Brad B. Becker USMC Retired answered:
So if I understand the property was a repo that this agent represented and you bought directly from the listing agent . Did he/she remove the refrigerator after you saw it????? was the refrigerator in your contract????. The contract is the contract. if you did not put it in the contract I think you are out????. The MLS is an advertisement and just that and advertisement that if you pay full price you will receive the iteams listed. If you change one thing listed in the MLS such as price then every thing is on the table. Yes you could report him to the bank they might not be happy knowing he is removing iteams from homes. Further you could report him to your states real estate comission even though it may be legal it does seem unethical.

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Mon Oct 19, 2009
Norman Alessandrini answered:
Hi Newbie,
The web sites given by the other Realtors should be checked out by you as you are the one buying the home so you can't really decide on peoples opinion. With that said the area is in fact being made over from what it use to be and that cannot help but increase the value over time. But you have to be aware of the 2 driving forces in the market 1, is closeness of commutes to work and 2, The scores of Schools in your area.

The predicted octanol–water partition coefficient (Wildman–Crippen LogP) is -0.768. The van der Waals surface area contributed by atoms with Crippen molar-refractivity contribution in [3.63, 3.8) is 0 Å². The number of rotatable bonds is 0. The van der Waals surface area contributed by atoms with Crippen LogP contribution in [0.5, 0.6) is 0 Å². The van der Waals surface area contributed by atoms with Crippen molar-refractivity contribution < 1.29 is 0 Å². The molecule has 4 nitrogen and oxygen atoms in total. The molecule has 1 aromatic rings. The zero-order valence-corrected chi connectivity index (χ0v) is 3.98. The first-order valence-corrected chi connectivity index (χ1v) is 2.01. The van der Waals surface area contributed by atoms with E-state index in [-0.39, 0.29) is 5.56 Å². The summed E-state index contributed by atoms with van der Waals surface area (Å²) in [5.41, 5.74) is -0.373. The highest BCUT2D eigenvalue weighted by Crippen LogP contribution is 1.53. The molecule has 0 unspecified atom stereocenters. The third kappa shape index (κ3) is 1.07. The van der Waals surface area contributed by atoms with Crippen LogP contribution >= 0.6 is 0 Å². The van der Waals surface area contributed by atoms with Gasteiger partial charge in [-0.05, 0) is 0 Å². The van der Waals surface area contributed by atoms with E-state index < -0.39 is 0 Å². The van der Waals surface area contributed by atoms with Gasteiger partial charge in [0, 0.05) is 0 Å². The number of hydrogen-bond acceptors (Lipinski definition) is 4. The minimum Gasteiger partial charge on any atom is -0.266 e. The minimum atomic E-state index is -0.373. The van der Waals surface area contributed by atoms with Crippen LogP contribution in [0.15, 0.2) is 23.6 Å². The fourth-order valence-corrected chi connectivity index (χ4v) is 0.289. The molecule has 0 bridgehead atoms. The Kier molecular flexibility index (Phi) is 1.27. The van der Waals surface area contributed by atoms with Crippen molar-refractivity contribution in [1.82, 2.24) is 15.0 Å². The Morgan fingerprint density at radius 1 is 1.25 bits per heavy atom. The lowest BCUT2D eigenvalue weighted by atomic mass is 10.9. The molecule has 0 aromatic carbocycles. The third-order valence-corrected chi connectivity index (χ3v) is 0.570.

Since the schools in this area are NOT rated highly there is less demand for the area, hence the lower price of the homes that are for sale. OK, it is still worth it if the deal is right, make sure you are working with a good buyers agent.
As always feel free to contact me with any questions.
DRE# 01397256
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Sat Oct 10, 2009
Joe Salcedo answered:

All you have do is to call the Listing Agent that you are working with. But if
you are working with somebody that is different situation. Go to their office
an ask for the HOA Association. All are mentioned on the previous answers. ... more
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Wed Oct 7, 2009
Joe Salcedo answered:
For investment property this is the right place you can get a Townhouise or
Condo in Seventrees Area at Price range from $100,000. to $145,000. HOa
are low compare to other Hoa. But if you buy a single home pricefrom $ 240,000 to
$260,000 you can get those REO/Short Sale that is good. But again if you running
a investment property you have to get a Management Property as mentioned in the
previous answer.
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Fri Jun 26, 2009
Benny Anastacio answered:
You need a professional Realtor that could represent you.
Please don't hesitate to call me for any concerns.
Thank you.
0 votes 8 answers Share Flag
Fri Jun 26, 2009
Jim Swanson answered:
I would say as always, you have two first steps. Find a reputable lender to work with, but also find a good local Realtor to help guide you. Some bank owned homes are being held off the market (different areas of the country may operate differently) so that the market is not overly saturated, thereby causing more price erosion, which damages everyone who owns a home. Some homes may be sold by the bank to perhaps HUD to be sold. I only say this because I just submitted an offer to HUD on a home today for a client, and it was owned by a bank then sold to HUD. If your local Realtor is knowledgeable, they will research the bank that owns the home, and then contact the agents in the area that they know usually handle listings for those banks. If all goes well, they may be able to get a forecast for the home to know when it may be available.

Sorry for the long answer, but I hope it helps. From Tacoma, WA.... All the best!